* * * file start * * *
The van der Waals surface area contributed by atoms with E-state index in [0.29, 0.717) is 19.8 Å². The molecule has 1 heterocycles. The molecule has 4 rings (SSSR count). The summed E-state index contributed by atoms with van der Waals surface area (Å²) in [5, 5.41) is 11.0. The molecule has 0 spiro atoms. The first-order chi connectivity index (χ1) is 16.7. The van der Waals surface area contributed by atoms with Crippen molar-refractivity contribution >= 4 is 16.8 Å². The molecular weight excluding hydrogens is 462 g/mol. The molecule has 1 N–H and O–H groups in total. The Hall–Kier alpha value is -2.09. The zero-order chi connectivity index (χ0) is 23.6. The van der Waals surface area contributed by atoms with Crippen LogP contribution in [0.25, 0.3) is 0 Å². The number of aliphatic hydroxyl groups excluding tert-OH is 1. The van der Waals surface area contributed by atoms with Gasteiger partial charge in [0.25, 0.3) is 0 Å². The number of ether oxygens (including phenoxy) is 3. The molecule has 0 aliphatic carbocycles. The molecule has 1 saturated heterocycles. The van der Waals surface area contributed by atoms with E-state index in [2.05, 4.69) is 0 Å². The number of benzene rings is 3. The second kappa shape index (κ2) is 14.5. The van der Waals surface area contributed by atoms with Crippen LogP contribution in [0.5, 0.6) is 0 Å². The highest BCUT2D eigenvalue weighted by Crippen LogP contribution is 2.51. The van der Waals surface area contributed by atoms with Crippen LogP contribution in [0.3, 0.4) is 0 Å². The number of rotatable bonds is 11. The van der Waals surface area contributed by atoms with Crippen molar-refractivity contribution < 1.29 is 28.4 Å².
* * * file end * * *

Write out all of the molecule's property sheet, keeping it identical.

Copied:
The van der Waals surface area contributed by atoms with E-state index in [0.29, 0.717) is 19.8 Å². The molecule has 1 heterocycles. The molecule has 4 rings (SSSR count). The summed E-state index contributed by atoms with van der Waals surface area (Å²) in [5, 5.41) is 11.0. The molecule has 0 spiro atoms. The first-order chi connectivity index (χ1) is 16.7. The van der Waals surface area contributed by atoms with Crippen molar-refractivity contribution >= 4 is 16.8 Å². The molecular weight excluding hydrogens is 462 g/mol. The molecule has 1 N–H and O–H groups in total. The Hall–Kier alpha value is -2.09. The zero-order chi connectivity index (χ0) is 23.6. The van der Waals surface area contributed by atoms with Crippen LogP contribution in [0.25, 0.3) is 0 Å². The number of aliphatic hydroxyl groups excluding tert-OH is 1. The van der Waals surface area contributed by atoms with Gasteiger partial charge in [0.25, 0.3) is 0 Å². The number of ether oxygens (including phenoxy) is 3. The molecule has 0 aliphatic carbocycles. The molecule has 1 saturated heterocycles. The van der Waals surface area contributed by atoms with E-state index in [2.05, 4.69) is 0 Å². The number of benzene rings is 3. The second kappa shape index (κ2) is 14.5. The van der Waals surface area contributed by atoms with Crippen LogP contribution in [0.5, 0.6) is 0 Å². The highest BCUT2D eigenvalue weighted by Crippen LogP contribution is 2.51. The van der Waals surface area contributed by atoms with Crippen LogP contribution in [0.3, 0.4) is 0 Å². The number of rotatable bonds is 11. The van der Waals surface area contributed by atoms with Crippen molar-refractivity contribution < 1.29 is 28.4 Å².